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Raccoon eyes

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Title: Raccoon eyes  
Author: World Heritage Encyclopedia
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Subject: Sucking blister, Delayed blister, Basilar skull fracture, Coma blister, Edema blister
Collection: Medical Signs, Periorbital Conditions
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Raccoon eyes

Raccoon eye/eyes (also known in the United Kingdom and Ireland as panda eyes, though that term commonly refers to excess or smeared dark make-up around the eyes, or to dark rings around the eyes) or periorbital ecchymosis is a sign of basal skull fracture or subgaleal hematoma, a craniotomy that ruptured the meninges, or (rarely) certain cancers.[1][2] Bilateral hemorrhage occurs when damage at the time of a facial fracture tears the meninges and causes the venous sinuses to bleed into the arachnoid villi and the cranial sinuses. In layman's terms, blood from skull fracture seeps into the soft tissue around the eyes. Raccoon eyes may be accompanied by Battle's sign, an ecchymosis behind the ear. These signs may be the only sign of a skull fracture, as it may not show on an X-ray. They may not appear until up 2–3 days after the injury.[3] It is recommended that the patient not blow their nose, cough vigorously, or strain to prevent further tearing of the meninges.[4]

Bilateral periorbital ecchymosis (raccoon eyes)

Raccoon eyes may be bilateral or unilateral.[5] If bilateral, it is highly suggestive of basilar skull fracture, with a positive predictive value of 85%. They are most often associated with fractures of the anterior cranial fossa.[6][7]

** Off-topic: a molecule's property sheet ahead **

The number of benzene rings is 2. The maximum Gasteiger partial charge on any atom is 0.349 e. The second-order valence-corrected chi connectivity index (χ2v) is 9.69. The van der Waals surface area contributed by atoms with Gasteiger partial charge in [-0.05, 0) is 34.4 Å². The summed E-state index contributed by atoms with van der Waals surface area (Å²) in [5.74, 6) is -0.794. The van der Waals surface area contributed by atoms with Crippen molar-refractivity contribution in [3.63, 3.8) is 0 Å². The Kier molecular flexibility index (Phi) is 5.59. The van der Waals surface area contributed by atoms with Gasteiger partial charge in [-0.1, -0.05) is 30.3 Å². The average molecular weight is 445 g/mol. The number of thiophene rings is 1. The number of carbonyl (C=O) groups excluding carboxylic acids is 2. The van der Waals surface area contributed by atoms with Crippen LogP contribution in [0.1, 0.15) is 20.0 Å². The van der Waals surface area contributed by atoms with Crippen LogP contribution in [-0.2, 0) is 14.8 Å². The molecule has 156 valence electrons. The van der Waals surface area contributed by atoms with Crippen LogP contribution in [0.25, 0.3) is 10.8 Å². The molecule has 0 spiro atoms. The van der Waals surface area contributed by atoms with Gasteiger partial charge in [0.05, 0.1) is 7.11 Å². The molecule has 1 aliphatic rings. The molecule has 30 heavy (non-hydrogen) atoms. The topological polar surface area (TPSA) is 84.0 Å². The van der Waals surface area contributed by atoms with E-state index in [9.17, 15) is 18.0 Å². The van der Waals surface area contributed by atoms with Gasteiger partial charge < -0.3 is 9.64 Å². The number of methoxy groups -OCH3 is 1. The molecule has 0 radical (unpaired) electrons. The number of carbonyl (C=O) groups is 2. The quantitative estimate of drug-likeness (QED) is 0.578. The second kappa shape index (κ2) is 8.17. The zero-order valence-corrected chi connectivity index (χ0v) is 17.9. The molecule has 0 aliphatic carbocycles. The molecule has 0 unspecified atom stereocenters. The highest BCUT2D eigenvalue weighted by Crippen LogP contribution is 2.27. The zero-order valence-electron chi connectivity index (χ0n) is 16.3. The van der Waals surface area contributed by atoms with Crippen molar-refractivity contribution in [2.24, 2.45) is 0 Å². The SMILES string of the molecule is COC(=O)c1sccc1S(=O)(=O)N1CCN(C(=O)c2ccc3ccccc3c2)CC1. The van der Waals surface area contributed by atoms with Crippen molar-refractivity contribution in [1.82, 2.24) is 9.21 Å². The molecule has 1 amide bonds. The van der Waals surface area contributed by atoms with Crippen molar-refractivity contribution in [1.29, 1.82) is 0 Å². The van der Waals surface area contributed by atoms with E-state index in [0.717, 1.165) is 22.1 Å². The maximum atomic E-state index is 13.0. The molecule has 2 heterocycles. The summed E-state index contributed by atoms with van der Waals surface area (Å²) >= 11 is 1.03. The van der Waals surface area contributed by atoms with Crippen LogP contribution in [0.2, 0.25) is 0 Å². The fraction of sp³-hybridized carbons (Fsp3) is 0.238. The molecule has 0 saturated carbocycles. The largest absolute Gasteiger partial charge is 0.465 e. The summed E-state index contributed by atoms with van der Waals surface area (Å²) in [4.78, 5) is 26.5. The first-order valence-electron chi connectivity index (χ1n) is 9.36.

Raccoon eyes may also be a sign of disseminated neuroblastoma[8] or of amyloidosis (multiple myeloma).

Depending on cause, raccoon eyes always require urgent consultation and management, that is surgical (facial fracture or post-craniotomy) or medical (neuroblastoma or amyloidosis).


See also

References

  1. ^ Herbella, FA; Mudo M; Delmonti C; Braga FM; Del Grande JC (December 2001). "'Raccoon eyes' (periorbital haematoma) as a sign of skull base fracture". Injury 32 (10): 745–7.  
  2. ^ EMT Prehospital Care (4th Edition)
  3. ^ Handbook of Signs & Symptoms (Third Edition)
  4. ^ Nursing: Interpreting Signs and Symptoms
  5. ^ Skull fractures. Step-by-step diagnostic approach. Best Practice, BMJ. http://bestpractice.bmj.com/best-practice/monograph/398/diagnosis/step-by-step.html
  6. ^ http://bestpractice.bmj.com/best-practice/monograph/398/diagnosis.html
  7. ^ Visual Diagnosis in Emergency and Critical Care Medicine, Christopher P. Holstege,Alexander B. Baer,Jesse M. Pines,William J. Brady, page 228
  8. ^ Gumus K (2007). "A child with raccoon eyes masquerading as trauma".  


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